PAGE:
Weight loss for beginners
Copyright David McEvoy
Losing weight need not be difficult, although many people will tell you otherwise. There are so many different diets, books, programmes, magazines and adverts out there, including a multitude of quick fixes and fads, no wonder most people find the prospect of losing weight very daunting, even depressing. The sad truth is that most diets do fail. Why? Unfortunately there are as many reasons as there are diets, but there is one underlying truth about losing weight that underpins everything.
The philosophy is very simple; to lose weight you need to eat fewer calories each day than your body uses up. A calorie can be defined as a unit of energy and the body needs a certain amount of fuel or energy each day just to function. If you consume more calories than you use, you gain weight. That's it. If you want to lose weight you can begin right here by following this very simple guide, which will help put you on the road to success.
Begin by setting yourself small, realistic targets. Focus on what you have to lose this week not this year. This is very important. If you have a target weight in mind that is a long way down the scale from where you are now, concentrating on that goal alone is enough to put you off even before you start. Breaking your desired weight loss down into sections so that you have a weekly target allows you to have an achievable goal each and every week. There is absolutely no point in setting yourself unrealistic weekly goals; you're destined to fail. A realistic, achievable and safe weight loss each week, for most people, is somewhere in the region of 1 to 2 lbs.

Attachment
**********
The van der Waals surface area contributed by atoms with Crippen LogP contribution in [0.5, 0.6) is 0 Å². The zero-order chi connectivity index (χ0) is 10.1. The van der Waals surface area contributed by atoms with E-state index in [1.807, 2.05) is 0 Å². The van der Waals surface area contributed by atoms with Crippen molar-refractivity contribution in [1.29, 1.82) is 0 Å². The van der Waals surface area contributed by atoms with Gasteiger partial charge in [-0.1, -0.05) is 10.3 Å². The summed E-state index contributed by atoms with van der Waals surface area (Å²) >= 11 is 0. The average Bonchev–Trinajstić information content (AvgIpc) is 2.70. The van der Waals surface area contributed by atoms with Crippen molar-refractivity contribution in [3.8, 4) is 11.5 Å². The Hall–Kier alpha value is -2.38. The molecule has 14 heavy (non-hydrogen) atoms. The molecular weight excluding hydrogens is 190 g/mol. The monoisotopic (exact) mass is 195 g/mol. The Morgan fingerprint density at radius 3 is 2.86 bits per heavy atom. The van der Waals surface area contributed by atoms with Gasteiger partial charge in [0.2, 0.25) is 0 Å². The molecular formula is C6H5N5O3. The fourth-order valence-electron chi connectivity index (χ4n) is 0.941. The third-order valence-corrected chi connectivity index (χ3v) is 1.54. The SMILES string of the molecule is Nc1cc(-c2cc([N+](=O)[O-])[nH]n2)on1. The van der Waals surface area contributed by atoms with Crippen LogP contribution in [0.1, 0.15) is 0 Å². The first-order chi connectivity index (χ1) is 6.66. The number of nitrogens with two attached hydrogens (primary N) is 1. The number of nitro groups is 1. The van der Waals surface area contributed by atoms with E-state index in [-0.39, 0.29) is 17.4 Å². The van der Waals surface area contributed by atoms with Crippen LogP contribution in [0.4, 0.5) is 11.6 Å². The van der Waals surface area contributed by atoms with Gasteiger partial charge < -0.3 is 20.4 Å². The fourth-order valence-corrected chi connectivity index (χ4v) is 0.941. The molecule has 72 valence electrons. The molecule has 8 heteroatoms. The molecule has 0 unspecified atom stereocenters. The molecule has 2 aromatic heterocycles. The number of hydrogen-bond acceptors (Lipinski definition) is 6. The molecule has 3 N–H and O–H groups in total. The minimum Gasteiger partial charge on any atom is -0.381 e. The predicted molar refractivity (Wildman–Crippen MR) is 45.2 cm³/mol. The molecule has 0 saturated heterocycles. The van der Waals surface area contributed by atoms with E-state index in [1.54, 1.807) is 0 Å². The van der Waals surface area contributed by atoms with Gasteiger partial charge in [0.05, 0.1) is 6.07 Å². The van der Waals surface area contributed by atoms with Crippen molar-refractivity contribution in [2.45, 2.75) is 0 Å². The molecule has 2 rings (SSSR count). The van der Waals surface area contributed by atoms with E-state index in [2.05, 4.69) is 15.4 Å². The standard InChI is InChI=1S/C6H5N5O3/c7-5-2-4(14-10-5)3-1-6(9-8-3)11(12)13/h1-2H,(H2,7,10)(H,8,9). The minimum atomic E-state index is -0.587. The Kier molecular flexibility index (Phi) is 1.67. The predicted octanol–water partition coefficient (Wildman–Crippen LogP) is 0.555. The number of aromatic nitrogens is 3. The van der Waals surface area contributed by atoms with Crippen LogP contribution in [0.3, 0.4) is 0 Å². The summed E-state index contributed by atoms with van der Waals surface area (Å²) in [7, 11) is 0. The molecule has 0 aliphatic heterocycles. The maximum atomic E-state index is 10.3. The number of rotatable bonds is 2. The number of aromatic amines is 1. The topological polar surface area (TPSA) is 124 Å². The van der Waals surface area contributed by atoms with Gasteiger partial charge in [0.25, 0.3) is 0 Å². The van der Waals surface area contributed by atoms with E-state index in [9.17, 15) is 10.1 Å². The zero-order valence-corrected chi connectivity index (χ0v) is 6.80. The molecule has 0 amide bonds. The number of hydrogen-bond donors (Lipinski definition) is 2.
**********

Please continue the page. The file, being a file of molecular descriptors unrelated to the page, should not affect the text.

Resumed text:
Your body is used to having a certain amount of energy every day so if you drastically and suddenly reduce this amount then you are likely to feel drained and exhausted; prone to mood swings, food cravings and binges, and ultimately to give up. Sticking to 500 calories a day less than what you normally eat, ensures a regular, steady weight loss that will leave you feeling empowered, more energetic, healthier and indeed, happier.
An average adult male needs around 2500 calories a day just to live, and the average woman, 2000. You must put your body into negative calorie balance otherwise your weight will stay the same. Similarly, if you put yourself into a positive calorie balance by consuming more calories than your body needs to use, then you will gain weight. It's really very simple.
So you have made the decision to lose weight. You have set yourself a realistic target of around 2 lbs per week. You have worked out how many calories you need to maintain your current weight and subtracted 500 from that in order to find out how many calories you need to eat each day. All you need to do now is calculate those calories and you are on your way.
How are you going to work out how many calories there are in the foods you are eating each day? This need not be a tiresome task; in fact it can be a rewarding adventure. What you learn now will stay with you for life and help you to make better choices regarding your eating habits in the future. You will need to educate yourself on what foods and snacks are high in calories, which ones are low in calories and even what free foods are available that contain little or no calories at all. Fortunately most food packaging contains nutritional information on the label, including how many calories they contain. The rest is up to you; you have nothing to lose, except the weight of course.
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About the Author
The Author Dave McEvoy is an award winning personal trainer
who uses this exact guide to help his clients achieve their
weight loss goals. http://www.mind1st.com